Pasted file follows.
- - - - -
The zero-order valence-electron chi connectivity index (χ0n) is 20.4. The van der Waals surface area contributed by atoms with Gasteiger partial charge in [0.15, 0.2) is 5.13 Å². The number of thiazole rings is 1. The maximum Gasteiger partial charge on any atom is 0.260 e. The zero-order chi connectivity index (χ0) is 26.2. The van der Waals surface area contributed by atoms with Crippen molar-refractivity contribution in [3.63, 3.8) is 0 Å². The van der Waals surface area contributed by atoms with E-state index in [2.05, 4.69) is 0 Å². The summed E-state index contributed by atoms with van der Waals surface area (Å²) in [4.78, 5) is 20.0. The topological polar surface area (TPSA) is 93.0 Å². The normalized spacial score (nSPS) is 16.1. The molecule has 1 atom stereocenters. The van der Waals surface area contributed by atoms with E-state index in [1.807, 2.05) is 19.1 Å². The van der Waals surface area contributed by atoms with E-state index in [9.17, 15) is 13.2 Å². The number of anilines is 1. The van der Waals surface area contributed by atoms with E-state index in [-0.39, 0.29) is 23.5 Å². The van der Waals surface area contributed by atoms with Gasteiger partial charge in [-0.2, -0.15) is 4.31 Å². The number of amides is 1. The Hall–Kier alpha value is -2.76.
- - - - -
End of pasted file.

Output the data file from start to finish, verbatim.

The zero-order valence-electron chi connectivity index (χ0n) is 20.4. The van der Waals surface area contributed by atoms with Gasteiger partial charge in [0.15, 0.2) is 5.13 Å². The number of thiazole rings is 1. The maximum Gasteiger partial charge on any atom is 0.260 e. The zero-order chi connectivity index (χ0) is 26.2. The van der Waals surface area contributed by atoms with Crippen molar-refractivity contribution in [3.63, 3.8) is 0 Å². The van der Waals surface area contributed by atoms with E-state index in [2.05, 4.69) is 0 Å². The summed E-state index contributed by atoms with van der Waals surface area (Å²) in [4.78, 5) is 20.0. The topological polar surface area (TPSA) is 93.0 Å². The normalized spacial score (nSPS) is 16.1. The molecule has 1 atom stereocenters. The van der Waals surface area contributed by atoms with E-state index in [1.807, 2.05) is 19.1 Å². The van der Waals surface area contributed by atoms with E-state index in [9.17, 15) is 13.2 Å². The number of anilines is 1. The van der Waals surface area contributed by atoms with E-state index in [-0.39, 0.29) is 23.5 Å². The van der Waals surface area contributed by atoms with Gasteiger partial charge in [-0.2, -0.15) is 4.31 Å². The number of amides is 1. The Hall–Kier alpha value is -2.76.